In a world of increasing billions of people we can lose sight of this fact.  But when it comes to the individual quality of life for our species’ members, having mothers that have the resources to take care of us still really means the difference between life and death, even if that happens mostly on a mental and psychological level.

It is, to me, the surest sign that any society is being stressed to nearly its capacity when infants are not receiving the kind of mothering care, essentially during pregnancy and an infant’s first 2 years of life, that our species has prepared us throughout evolution to receive.  The topic gets hot and bothered, with lots of controversy, but nature knows what is best and always has.  At the point humans did the mothering to near perfection, nature allowed us to go on an improvise for ourselves.  This happened because we reached a point as a species where we could make improvements on what nature could provide for us.

At the point that we begin to make choices that are more detrimental for us than what nature has provided for other species, we will have to become accountable for our wrong choices and mistakes.  I think we are at, or are very nearly at, that point.

When I consider the horrific abuse I received daily for 18 years, I can trace the genesis of it back to my mother’s childhood.  She was born to a ‘professional’ woman of means who had her masters in 1918 and probably NEVER wanted children.  A nanny raised my mother from birth thanks in part to the availability of bottles for feeding.  My mother was not mothered.  She did not have her developmental needs met, she was not protected, and in the end the adjustments she had to make activated mental illness genes that I don’t believe would have ever bothered her if her first 5 years had been right.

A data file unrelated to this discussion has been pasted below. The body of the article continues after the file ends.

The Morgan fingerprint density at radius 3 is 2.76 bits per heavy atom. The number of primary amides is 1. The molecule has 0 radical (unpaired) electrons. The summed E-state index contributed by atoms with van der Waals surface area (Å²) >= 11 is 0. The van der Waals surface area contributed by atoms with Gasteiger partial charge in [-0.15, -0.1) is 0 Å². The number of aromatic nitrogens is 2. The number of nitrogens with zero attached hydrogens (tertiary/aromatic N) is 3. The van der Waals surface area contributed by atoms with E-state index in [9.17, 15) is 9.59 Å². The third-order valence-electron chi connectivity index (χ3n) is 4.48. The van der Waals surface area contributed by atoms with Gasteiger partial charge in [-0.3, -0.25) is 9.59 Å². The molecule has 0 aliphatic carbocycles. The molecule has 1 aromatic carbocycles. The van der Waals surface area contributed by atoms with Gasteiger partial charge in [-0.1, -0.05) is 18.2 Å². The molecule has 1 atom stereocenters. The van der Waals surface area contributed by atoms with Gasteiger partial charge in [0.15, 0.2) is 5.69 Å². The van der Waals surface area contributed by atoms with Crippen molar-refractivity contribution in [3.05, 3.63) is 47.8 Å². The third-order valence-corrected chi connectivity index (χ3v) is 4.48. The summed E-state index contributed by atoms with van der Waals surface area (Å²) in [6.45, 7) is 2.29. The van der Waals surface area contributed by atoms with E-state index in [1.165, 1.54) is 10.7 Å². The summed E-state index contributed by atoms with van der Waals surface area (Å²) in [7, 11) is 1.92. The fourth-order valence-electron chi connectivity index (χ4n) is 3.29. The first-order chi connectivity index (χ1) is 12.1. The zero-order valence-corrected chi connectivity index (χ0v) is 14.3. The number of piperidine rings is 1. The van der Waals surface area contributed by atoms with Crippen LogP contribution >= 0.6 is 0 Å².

She should probably never have had children, either.  Once she did, there was nobody there to take care of her as she mothered.  Intervention did not happen.  Abuse, terrible abuse, was the consequence.

As a society we can first of all overcome our social taboos against realizing that infants have very specific needs and sometimes these needs are not met and that infant, if it survives, will suffer from corresponding detriments for the rest of their lives.  Infants ARE abused.  Our minds do not want to consider this possibility, and we do not want to think that we are ‘accidentally’ participating in this crime.

Ignorance, denial and wishful thinking are not going to solve the problem.  We need forums for considering the facts, the problems and the solutions.  Because of our newly implemented technologies we are now able to extend the forces of our mind out into a big, broad world.  And in this process we can help make positive changes, no matter what we are doing that brings in our paychecks.